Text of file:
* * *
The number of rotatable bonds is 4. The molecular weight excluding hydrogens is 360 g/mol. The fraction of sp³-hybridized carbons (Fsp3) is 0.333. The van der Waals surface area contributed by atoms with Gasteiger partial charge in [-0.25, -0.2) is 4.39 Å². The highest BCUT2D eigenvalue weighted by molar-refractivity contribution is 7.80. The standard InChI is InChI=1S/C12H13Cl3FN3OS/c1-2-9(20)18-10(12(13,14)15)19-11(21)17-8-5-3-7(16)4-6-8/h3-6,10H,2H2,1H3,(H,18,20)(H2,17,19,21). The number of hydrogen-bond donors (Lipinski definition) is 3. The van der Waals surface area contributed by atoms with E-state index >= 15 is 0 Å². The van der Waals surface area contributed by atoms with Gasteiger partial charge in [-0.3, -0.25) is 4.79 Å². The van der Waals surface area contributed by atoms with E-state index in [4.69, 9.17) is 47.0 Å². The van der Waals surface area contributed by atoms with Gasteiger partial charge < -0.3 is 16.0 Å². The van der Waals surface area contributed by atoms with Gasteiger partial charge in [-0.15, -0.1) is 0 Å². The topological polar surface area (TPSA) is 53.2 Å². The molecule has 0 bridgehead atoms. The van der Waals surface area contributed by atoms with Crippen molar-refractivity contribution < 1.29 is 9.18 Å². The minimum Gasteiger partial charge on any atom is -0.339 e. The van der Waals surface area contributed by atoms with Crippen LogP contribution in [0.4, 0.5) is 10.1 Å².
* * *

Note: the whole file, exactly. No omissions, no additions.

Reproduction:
The number of rotatable bonds is 4. The molecular weight excluding hydrogens is 360 g/mol. The fraction of sp³-hybridized carbons (Fsp3) is 0.333. The van der Waals surface area contributed by atoms with Gasteiger partial charge in [-0.25, -0.2) is 4.39 Å². The highest BCUT2D eigenvalue weighted by molar-refractivity contribution is 7.80. The standard InChI is InChI=1S/C12H13Cl3FN3OS/c1-2-9(20)18-10(12(13,14)15)19-11(21)17-8-5-3-7(16)4-6-8/h3-6,10H,2H2,1H3,(H,18,20)(H2,17,19,21). The number of hydrogen-bond donors (Lipinski definition) is 3. The van der Waals surface area contributed by atoms with E-state index >= 15 is 0 Å². The van der Waals surface area contributed by atoms with Gasteiger partial charge in [-0.3, -0.25) is 4.79 Å². The van der Waals surface area contributed by atoms with E-state index in [4.69, 9.17) is 47.0 Å². The van der Waals surface area contributed by atoms with Gasteiger partial charge < -0.3 is 16.0 Å². The van der Waals surface area contributed by atoms with Gasteiger partial charge in [-0.15, -0.1) is 0 Å². The topological polar surface area (TPSA) is 53.2 Å². The molecule has 0 bridgehead atoms. The van der Waals surface area contributed by atoms with Crippen molar-refractivity contribution < 1.29 is 9.18 Å². The minimum Gasteiger partial charge on any atom is -0.339 e. The van der Waals surface area contributed by atoms with Crippen LogP contribution in [0.4, 0.5) is 10.1 Å².